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Screening and Drying Technologies
The use of Filtration, Screening and Drying Technologies
Filtration, screening and drying technologies can be used in different industries. Some of the most diverse industrial applications make use of these technologies. Refining metallurgical and mineral substances represents the inorganic application. Dealing with human bio-waste, excreta and effluent as a need for sanitation represents the organic application of these technologies. A way in which the organic problem is addressed by making use of drying technologies can be found in Parsep’s LaDePa (Latrine Dehydration and Pasteurisation) proces.
The focus is on the organic application of drying technologies for the purposes of sanitation.
Population Growth and the Need for Safe Sanitation
Population growth is leading to an increased need for applications which rely on applications of filtration, screening and drying technologies.
The need for safe sanitation is as old as humanity itself. In Biblical times extensive prescriptions were practised for the purposes of sanitation. Consequences of unclean or unsanitary actions were punishable offenses. There are examples of how to purify water, and dealing with human effluent, which represent primitive forms of filtration, screening and drying.
Many civilisations prior to our modern 20th and 21st century world realised that human excreta can be put to constructive use. Peoples like the Incas in Peru, Aztecs in Mexico, the Greeks, and Romans and Chinese have all made use of human faeces and urine for the many purposes. Using faeces for fertilisation represents a natural method of drying. Urine has also been used for bleaching purposes because of its high ammonia and Phosphate content.
One of the most pressing needs in the modern world is for safe sanitation. Population growth is leading to relative scarcity of resources like clean water and earth which have previously been taken for granted. The accumulation of human excreta is happening at a rate which is putting serious strain on the environment.
The largest problem in dealing with any waste, offal and human excreta is the unhealthy accumulation of it in any particular place. Pit Latrine sludge for instance has 5 basic problems which need to be overcome, also referred to as the “Big Five of Sludge Management” 1:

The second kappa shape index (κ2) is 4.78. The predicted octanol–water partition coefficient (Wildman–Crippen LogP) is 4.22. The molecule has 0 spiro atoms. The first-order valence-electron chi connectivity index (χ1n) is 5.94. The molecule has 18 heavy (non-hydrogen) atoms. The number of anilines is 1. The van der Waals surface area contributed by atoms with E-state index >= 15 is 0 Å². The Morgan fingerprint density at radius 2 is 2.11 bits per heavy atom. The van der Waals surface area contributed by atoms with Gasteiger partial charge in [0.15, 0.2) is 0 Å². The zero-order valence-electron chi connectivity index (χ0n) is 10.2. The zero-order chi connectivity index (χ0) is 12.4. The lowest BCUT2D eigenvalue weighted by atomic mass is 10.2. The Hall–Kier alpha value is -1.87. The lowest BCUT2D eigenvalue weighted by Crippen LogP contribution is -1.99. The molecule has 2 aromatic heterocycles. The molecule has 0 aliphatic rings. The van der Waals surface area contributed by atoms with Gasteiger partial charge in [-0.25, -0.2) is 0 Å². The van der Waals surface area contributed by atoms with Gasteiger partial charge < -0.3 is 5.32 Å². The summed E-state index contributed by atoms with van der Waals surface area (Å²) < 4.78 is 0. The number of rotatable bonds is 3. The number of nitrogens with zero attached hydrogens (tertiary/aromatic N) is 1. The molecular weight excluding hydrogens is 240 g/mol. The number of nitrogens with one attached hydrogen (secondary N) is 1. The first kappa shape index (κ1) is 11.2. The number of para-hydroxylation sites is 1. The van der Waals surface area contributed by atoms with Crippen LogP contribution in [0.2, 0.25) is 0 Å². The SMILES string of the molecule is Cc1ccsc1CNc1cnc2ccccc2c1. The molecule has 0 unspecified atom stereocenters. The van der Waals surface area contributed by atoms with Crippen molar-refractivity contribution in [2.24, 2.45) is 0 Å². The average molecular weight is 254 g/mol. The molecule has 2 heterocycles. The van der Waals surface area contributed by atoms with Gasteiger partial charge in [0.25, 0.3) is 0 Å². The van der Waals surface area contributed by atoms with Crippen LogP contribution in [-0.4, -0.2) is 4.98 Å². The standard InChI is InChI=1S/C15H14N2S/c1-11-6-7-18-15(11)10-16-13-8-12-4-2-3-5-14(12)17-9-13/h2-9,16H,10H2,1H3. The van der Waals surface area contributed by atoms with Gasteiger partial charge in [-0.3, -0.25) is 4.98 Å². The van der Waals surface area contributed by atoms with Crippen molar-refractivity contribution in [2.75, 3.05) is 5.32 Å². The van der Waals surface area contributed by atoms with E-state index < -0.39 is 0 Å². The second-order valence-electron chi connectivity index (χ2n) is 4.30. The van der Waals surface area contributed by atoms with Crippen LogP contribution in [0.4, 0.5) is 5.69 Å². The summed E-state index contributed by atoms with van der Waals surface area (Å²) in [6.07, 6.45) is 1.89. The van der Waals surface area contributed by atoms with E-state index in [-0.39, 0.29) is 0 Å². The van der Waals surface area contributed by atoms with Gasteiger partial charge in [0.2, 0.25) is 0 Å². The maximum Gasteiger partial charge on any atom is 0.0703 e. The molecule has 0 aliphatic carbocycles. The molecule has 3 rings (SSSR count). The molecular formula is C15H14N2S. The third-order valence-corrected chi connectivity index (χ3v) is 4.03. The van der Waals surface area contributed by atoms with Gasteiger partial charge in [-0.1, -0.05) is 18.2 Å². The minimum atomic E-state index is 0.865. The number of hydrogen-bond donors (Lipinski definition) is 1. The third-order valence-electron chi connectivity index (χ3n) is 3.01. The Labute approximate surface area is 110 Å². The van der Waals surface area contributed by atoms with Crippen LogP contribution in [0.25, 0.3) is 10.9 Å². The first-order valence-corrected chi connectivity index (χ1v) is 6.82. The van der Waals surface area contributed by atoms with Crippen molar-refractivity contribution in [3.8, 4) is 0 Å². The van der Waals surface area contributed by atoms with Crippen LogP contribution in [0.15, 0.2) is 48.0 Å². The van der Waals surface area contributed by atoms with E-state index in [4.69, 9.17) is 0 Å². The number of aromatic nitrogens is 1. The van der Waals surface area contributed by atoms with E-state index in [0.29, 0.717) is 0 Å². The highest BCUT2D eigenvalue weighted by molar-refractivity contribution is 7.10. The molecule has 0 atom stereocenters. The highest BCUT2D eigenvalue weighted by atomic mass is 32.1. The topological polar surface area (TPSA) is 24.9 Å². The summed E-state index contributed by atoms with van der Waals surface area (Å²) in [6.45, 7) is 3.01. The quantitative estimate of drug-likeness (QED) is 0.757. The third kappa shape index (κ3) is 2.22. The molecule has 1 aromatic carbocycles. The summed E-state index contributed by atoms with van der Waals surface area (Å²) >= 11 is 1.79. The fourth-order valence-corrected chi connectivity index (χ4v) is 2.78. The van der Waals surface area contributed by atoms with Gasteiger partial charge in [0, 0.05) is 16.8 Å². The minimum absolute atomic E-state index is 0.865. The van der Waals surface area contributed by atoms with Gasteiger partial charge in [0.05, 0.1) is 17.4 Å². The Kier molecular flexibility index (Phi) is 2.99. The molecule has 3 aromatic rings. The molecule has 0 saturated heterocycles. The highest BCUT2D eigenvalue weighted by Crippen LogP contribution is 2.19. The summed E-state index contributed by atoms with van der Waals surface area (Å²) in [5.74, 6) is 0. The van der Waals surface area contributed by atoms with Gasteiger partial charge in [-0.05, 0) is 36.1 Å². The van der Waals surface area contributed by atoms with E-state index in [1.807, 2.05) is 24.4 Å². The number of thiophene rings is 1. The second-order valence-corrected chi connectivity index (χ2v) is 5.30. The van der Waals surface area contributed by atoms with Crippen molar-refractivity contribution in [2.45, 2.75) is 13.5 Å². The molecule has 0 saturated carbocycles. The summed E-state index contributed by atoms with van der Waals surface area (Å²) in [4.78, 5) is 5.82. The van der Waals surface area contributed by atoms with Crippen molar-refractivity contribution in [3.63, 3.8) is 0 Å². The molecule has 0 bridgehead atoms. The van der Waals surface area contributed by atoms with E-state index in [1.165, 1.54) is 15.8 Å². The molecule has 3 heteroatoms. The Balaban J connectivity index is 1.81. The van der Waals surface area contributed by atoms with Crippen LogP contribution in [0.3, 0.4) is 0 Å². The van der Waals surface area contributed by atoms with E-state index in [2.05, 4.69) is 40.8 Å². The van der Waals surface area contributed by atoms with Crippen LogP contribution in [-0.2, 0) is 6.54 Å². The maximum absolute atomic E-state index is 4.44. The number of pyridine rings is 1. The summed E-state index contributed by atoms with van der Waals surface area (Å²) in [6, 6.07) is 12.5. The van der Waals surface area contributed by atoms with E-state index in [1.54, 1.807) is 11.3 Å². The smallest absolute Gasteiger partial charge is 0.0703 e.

The first three issues are a natural consequence of organic waste. The latter two are consequences of high population growth and density, which exacerbate the problem. This is particularly true of rapidly growing informal settlements.
How the Solution Works
Waste can be described as a composite of any human and non-human product disposed of in an undifferentiated mass of material. Separating the detritus from human excreta is the first stage in the process. This is done by using a compaction extruder which separates -6 mm material from +6 mm material. Following extrusion, drying represent another problem in dealing with human waste because the associated liquids are bound and from part of the sludge. The LaDePa process developed by PSS makes use of Parsep Drying Technology in the sanitation process.
Once sludge has been extruded onto a woven steel belt, the matrix of voids created allow for a high open area which can then be exposed to a heat source in order for it to be dried. In the LaDePa process this is done by means of a mechanical and thermal drying combination using airflows (suction) and medium wave infrared radiation (heat radiation) PSS uses the infrared emitter wires which emit at 60 kWatt/m² power density and are mounted on specially treated fibre boards. The purpose of this process is to pasteurise and dry sludge so that it can then be used as a grade 2 organic fertiliser – registered as GroweThek. (eThek for eThekwini)
Possibly the biggest challenge is to make sanitation processes affordable for poor communities. Effective drying technologies need not be beyond poor people’s means. Methods like the LaDePa process can bring huge benefits to communities where sanitation is an issue.